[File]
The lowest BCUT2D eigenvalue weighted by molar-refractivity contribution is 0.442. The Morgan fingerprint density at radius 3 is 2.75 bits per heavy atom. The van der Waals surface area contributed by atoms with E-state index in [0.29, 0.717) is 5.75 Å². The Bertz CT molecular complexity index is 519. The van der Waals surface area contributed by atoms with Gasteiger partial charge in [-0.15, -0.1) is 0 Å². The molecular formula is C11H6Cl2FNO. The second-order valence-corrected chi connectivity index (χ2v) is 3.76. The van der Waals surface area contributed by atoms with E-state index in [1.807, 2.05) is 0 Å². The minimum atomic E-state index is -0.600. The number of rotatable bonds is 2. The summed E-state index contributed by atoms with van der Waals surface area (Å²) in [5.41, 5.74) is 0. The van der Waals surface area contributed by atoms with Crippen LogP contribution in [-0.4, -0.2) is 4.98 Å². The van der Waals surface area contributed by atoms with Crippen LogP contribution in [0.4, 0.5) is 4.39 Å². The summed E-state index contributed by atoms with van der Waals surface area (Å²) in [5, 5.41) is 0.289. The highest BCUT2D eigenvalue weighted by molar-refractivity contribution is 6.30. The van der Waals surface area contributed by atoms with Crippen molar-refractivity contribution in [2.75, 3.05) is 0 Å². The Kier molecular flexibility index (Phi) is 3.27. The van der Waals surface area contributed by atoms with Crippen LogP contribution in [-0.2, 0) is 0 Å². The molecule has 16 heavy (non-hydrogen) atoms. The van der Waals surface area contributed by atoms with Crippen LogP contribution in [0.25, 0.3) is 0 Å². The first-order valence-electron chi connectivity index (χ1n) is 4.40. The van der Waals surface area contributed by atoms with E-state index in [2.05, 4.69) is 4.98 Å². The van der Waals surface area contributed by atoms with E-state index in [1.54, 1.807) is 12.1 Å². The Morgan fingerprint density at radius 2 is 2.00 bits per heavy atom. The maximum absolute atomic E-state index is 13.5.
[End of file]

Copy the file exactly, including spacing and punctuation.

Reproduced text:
The lowest BCUT2D eigenvalue weighted by molar-refractivity contribution is 0.442. The Morgan fingerprint density at radius 3 is 2.75 bits per heavy atom. The van der Waals surface area contributed by atoms with E-state index in [0.29, 0.717) is 5.75 Å². The Bertz CT molecular complexity index is 519. The van der Waals surface area contributed by atoms with Gasteiger partial charge in [-0.15, -0.1) is 0 Å². The molecular formula is C11H6Cl2FNO. The second-order valence-corrected chi connectivity index (χ2v) is 3.76. The van der Waals surface area contributed by atoms with E-state index in [1.807, 2.05) is 0 Å². The minimum atomic E-state index is -0.600. The number of rotatable bonds is 2. The summed E-state index contributed by atoms with van der Waals surface area (Å²) in [5.41, 5.74) is 0. The van der Waals surface area contributed by atoms with Crippen LogP contribution in [-0.4, -0.2) is 4.98 Å². The van der Waals surface area contributed by atoms with Crippen LogP contribution in [0.4, 0.5) is 4.39 Å². The summed E-state index contributed by atoms with van der Waals surface area (Å²) in [5, 5.41) is 0.289. The highest BCUT2D eigenvalue weighted by molar-refractivity contribution is 6.30. The van der Waals surface area contributed by atoms with Crippen molar-refractivity contribution in [2.75, 3.05) is 0 Å². The Kier molecular flexibility index (Phi) is 3.27. The van der Waals surface area contributed by atoms with Crippen LogP contribution in [-0.2, 0) is 0 Å². The molecule has 16 heavy (non-hydrogen) atoms. The van der Waals surface area contributed by atoms with Crippen LogP contribution in [0.25, 0.3) is 0 Å². The first-order valence-electron chi connectivity index (χ1n) is 4.40. The van der Waals surface area contributed by atoms with E-state index in [2.05, 4.69) is 4.98 Å². The van der Waals surface area contributed by atoms with E-state index in [1.54, 1.807) is 12.1 Å². The Morgan fingerprint density at radius 2 is 2.00 bits per heavy atom. The maximum absolute atomic E-state index is 13.5.